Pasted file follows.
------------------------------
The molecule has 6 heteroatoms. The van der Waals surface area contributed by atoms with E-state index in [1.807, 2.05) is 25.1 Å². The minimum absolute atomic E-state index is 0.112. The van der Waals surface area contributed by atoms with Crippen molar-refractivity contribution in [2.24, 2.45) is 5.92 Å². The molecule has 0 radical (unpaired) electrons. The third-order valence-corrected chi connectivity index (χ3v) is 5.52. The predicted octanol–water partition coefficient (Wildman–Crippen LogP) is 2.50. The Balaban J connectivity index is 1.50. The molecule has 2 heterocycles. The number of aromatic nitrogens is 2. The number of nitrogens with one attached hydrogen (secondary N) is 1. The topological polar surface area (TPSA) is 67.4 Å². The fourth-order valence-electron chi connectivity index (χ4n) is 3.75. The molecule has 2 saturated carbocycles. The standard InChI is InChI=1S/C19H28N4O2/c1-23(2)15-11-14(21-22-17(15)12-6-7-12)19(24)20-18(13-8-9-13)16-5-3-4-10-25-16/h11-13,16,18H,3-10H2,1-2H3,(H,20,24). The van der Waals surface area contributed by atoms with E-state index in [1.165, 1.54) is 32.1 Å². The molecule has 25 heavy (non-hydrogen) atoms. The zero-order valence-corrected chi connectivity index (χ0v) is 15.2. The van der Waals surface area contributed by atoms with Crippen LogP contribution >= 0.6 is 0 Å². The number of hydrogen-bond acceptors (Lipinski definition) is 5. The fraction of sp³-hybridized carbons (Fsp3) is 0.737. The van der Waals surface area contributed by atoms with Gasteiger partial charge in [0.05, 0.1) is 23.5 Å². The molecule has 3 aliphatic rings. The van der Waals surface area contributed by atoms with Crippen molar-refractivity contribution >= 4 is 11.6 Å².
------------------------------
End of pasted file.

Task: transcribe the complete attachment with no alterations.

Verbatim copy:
The molecule has 6 heteroatoms. The van der Waals surface area contributed by atoms with E-state index in [1.807, 2.05) is 25.1 Å². The minimum absolute atomic E-state index is 0.112. The van der Waals surface area contributed by atoms with Crippen molar-refractivity contribution in [2.24, 2.45) is 5.92 Å². The molecule has 0 radical (unpaired) electrons. The third-order valence-corrected chi connectivity index (χ3v) is 5.52. The predicted octanol–water partition coefficient (Wildman–Crippen LogP) is 2.50. The Balaban J connectivity index is 1.50. The molecule has 2 heterocycles. The number of aromatic nitrogens is 2. The number of nitrogens with one attached hydrogen (secondary N) is 1. The topological polar surface area (TPSA) is 67.4 Å². The fourth-order valence-electron chi connectivity index (χ4n) is 3.75. The molecule has 2 saturated carbocycles. The standard InChI is InChI=1S/C19H28N4O2/c1-23(2)15-11-14(21-22-17(15)12-6-7-12)19(24)20-18(13-8-9-13)16-5-3-4-10-25-16/h11-13,16,18H,3-10H2,1-2H3,(H,20,24). The van der Waals surface area contributed by atoms with E-state index in [1.165, 1.54) is 32.1 Å². The molecule has 25 heavy (non-hydrogen) atoms. The zero-order valence-corrected chi connectivity index (χ0v) is 15.2. The van der Waals surface area contributed by atoms with Crippen LogP contribution >= 0.6 is 0 Å². The number of hydrogen-bond acceptors (Lipinski definition) is 5. The fraction of sp³-hybridized carbons (Fsp3) is 0.737. The van der Waals surface area contributed by atoms with Gasteiger partial charge in [0.05, 0.1) is 23.5 Å². The molecule has 3 aliphatic rings. The van der Waals surface area contributed by atoms with Crippen molar-refractivity contribution >= 4 is 11.6 Å².